The Supreme Court has recently considered whether an intermediate landlord was in breach of the statutory covenant to keep the structure and exterior of a dwelling-house in repair. The intermediate landlord had sublet his second floor flat to a tenant under an assured shorthold tenancy. The tenant tripped and injured himself on some uneven paving when taking rubbish out to the communal bins.
Under the terms of the headlease, the freeholder was responsible for keeping the communal areas in good condition, subject to being given notice of the defect. Neither the intermediate landlord nor the freeholder had received notice of any defect. The court held that the intermediate landlord was not in breach of the statutory obligation to repair because the paved area did not fall within the scope of the repairing obligation.
What are a landlord’s repairing obligations?
A landlord of a residential lease granted for a term of less than seven years has certain statutory repairing obligations. These include an obligation to keep in repair the structure and exterior of a “dwelling-house”, including “drains, gutters and external pipes”. The term “dwelling-house” is not limited to a house, it also includes a flat.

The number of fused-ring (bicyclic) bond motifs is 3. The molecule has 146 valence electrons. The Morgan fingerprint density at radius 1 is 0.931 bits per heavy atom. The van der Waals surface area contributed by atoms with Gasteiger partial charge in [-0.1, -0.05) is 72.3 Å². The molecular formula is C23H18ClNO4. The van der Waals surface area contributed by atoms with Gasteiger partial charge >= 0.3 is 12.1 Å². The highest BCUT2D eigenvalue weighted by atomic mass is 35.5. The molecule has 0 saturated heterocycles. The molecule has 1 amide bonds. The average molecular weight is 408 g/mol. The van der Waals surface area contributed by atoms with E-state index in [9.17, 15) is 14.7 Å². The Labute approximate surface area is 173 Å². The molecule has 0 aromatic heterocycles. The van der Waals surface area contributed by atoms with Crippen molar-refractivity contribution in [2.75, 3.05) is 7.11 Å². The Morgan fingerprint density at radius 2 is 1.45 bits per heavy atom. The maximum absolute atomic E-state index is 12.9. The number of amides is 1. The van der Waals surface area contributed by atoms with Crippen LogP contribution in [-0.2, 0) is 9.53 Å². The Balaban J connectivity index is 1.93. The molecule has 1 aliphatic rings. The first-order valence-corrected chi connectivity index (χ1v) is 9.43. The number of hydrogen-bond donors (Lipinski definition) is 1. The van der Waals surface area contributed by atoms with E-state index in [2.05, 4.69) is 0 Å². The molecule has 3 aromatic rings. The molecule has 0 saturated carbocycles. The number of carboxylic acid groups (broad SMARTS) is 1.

If the lease is of a dwelling-house that forms only part of a building, then the landlord’s obligation to repair applies to the parts of the building in which the landlord has an interest. In these circumstances, the landlord has a defence to a claim if it can prove that it used all reasonable endeavours to obtain, but was unable to obtain, rights that would allow it to carry out the works.
How can a landlord limit its repairing obligations?
Where possible, landlords should try to limit their repairing obligations in any leases by requiring that the tenant give notice of any disrepair first. It may be possible for a landlord to require the tenant to give notice if it sees disrepair, without attempting to restrict its repairing obligations. This might at least give the landlord some warning that repairs are needed. However, a landlord might have trouble enforcing such a provision.
The position on when notices of disrepair are required is still rather unclear. Landlords should therefore monitor their buildings and watch for any possible repair work that might be needed. This is particularly important for landlords who have more than just a lease of an individual flat, as the Supreme Court’s decision suggests that they might be liable for some types of repairs, with no right to be notified first.
It is good practice for buy-to-let and other intermediate landlords to visit their properties occasionally to check for disrepair, rather than relying upon the tenant having to give notice. They should then inform whoever is responsible for carrying out the repairs under the terms of their lease.
The content of this update is for information only and does not constitute legal advice. It states the law as at August 2016. We recommend that specific professional advice is obtained on any particular matter. We do not accept responsibility for any loss arising as a result of the use of the information contained in this update.